England are similarly consistent with their selection for this vital clash. Their sole change is injury enforced where Dan Cole misses out due to a trapped nerve, caused by a bulging disc in his back. Cole’s absence will be sorely missed. Not only does he anchor the scrum from where England establish their platform for attack, his work around the field and at the breakdown is hugely important to this team. Having missed only two of England’s games since Lancaster took over as head coach ahead of the 2011 championship, and that was because he was on Lions duty last summer, his experience is key in a side vastly ‘outcapped’ by the Irish (724 to 302). Hs replacement is David Wilson, who only has 47 minutes of game time under his belt since picking up a calf injury two months ago. The English game revolves around dominating upfront and without one of their pillars of strength in Cole, it will set them back.
The exchanges upfront will ultimately determine the outcome of this game. England have been on the front foot in both their games so far in the championship, with the exception of a manic opening ten-minute spell against France. This has allowed Billy Vunipola to look like a world beater. The barnstorming No.8 has the potential to reach the top, but this game will certainly test his ability to make the hard yards against the most miserly defence in the competition. Behind him Danny Care has pulled the strings expertly to date, having been third choice for England this time last year the Harlequins man looks like he is finally hitting the heights that have always been expected of him. He is a spikey operator and will keep the defenders around the fringes on their toes. Unfortunately for him, there doesn’t appear to be enough vibrancy outside him to maximise his attributes. Outside of Luther Burrell and Mike Brown, who have two tries apiece in this campaign, England’s backs are as unthreatening as they come.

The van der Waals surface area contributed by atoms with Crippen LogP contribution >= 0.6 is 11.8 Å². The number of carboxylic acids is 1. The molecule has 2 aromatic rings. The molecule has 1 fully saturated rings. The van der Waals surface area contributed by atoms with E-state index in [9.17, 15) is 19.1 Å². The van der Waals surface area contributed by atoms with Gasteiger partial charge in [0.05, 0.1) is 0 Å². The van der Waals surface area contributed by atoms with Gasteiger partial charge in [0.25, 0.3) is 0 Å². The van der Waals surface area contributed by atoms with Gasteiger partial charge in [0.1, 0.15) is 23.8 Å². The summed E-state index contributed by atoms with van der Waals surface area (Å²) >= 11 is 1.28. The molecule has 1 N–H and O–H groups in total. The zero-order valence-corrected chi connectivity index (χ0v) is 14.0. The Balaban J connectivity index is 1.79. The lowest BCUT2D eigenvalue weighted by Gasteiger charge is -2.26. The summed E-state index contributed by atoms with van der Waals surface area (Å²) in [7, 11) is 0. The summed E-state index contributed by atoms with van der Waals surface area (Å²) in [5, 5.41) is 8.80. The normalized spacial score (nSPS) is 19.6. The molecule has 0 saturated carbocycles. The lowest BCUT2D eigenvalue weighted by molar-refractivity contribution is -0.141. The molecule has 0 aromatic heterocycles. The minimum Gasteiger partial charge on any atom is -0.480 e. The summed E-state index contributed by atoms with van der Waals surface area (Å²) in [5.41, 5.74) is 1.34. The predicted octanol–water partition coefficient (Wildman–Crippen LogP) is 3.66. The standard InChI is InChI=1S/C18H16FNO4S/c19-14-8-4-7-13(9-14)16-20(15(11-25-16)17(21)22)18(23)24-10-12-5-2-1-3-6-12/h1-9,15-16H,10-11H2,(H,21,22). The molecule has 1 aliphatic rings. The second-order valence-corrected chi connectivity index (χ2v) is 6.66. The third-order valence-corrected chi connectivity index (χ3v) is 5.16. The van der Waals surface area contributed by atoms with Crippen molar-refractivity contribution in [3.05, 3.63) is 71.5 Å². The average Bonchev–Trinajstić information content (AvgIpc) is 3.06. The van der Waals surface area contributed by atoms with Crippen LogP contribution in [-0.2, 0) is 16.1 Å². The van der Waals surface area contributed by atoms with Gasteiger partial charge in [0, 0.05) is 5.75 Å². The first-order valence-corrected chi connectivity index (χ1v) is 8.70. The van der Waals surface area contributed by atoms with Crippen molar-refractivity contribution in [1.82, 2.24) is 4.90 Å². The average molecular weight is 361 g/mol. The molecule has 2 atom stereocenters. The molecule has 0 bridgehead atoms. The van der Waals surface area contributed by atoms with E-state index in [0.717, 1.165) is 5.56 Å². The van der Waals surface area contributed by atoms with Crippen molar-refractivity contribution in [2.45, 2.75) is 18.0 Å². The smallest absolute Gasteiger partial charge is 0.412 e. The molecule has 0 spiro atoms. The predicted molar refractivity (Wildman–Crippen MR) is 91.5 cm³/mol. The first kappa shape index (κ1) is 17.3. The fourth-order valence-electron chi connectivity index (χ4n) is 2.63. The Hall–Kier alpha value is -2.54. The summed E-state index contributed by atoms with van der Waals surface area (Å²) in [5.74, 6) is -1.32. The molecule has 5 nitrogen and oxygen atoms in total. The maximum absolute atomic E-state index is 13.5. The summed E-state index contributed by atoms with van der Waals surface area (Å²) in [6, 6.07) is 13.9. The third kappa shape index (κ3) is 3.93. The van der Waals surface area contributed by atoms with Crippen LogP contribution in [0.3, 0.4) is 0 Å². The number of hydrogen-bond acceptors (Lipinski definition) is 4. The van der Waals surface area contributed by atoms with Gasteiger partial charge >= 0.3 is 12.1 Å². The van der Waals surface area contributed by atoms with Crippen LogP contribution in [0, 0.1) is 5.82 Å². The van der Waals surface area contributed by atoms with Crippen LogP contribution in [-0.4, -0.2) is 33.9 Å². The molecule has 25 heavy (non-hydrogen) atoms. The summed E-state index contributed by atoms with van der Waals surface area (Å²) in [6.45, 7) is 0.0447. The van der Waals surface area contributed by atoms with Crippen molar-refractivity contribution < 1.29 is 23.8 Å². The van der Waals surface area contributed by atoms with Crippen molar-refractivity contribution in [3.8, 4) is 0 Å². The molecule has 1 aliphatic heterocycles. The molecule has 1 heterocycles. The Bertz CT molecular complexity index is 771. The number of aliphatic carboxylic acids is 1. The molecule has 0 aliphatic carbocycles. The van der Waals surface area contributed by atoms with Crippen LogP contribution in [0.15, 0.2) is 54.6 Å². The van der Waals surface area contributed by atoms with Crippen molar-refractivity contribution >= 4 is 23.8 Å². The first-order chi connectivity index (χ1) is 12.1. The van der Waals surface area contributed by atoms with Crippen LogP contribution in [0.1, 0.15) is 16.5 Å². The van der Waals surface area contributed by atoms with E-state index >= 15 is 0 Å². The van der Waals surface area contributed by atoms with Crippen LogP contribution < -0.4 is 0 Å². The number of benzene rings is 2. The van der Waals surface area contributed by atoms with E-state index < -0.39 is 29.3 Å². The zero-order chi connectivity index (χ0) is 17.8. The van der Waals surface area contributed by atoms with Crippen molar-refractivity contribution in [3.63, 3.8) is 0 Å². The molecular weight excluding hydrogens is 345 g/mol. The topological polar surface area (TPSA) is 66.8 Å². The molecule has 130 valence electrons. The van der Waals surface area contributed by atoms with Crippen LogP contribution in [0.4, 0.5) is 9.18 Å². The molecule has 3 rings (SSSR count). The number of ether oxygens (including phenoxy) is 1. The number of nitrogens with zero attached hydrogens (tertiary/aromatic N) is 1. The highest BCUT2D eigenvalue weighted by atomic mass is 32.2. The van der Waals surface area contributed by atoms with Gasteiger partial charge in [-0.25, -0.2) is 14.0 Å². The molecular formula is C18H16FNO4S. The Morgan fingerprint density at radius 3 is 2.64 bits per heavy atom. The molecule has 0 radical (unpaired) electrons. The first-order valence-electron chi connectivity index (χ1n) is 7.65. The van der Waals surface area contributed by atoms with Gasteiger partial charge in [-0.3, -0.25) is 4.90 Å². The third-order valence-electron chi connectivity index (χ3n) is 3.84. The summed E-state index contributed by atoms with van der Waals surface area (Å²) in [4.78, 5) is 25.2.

With Ireland also missing their most elusive broken field runners, for a variety of reasons, it doesn’t take much to foresee a long and grinding war of attrition played between the single numbers and their replacements. England will be happy to keep the scoreboard ticking over with penalties. While Ireland may show more adventure with ball in hand, it is highly unlikely that they will be playing an altogether high-tempo wide game. Winning the breakdown, playing for territory by kicking to the corners and bombarding the English back three with high balls, especially the untested Jack Nowell and Jonny May, will probably be the Irish Modus Operandi Saturday evening. In the Kearney brothers and Andrew Trimble, the Irish back three contains some of the most willing and effective chasers and aerial operators in the competition. The Irish maul that was so effective against Wales, won’t dominate to the same extent against England but is a potent weapon all the same and it will remain a ‘go to’ option throughout.
With home advantage, and needing the victory to remain in the hunt for the championship, England were narrow favourites at the start of the week, and remain so despite losing such a key component of their team in Cole. With the team building momentum and an astute coach, not to mention the oceans of experience in the team, Ireland however could just about edge the victory and secure the triple crown.
Pundit Arena, Ozer McMahon.
Featured Image By Diliff (Own work) [CC-BY-SA-3.0 (http://creativecommons.org/licenses/by-sa/3.0) or GFDL (http://www.gnu.org/copyleft/fdl.html)], via Wikimedia Commons.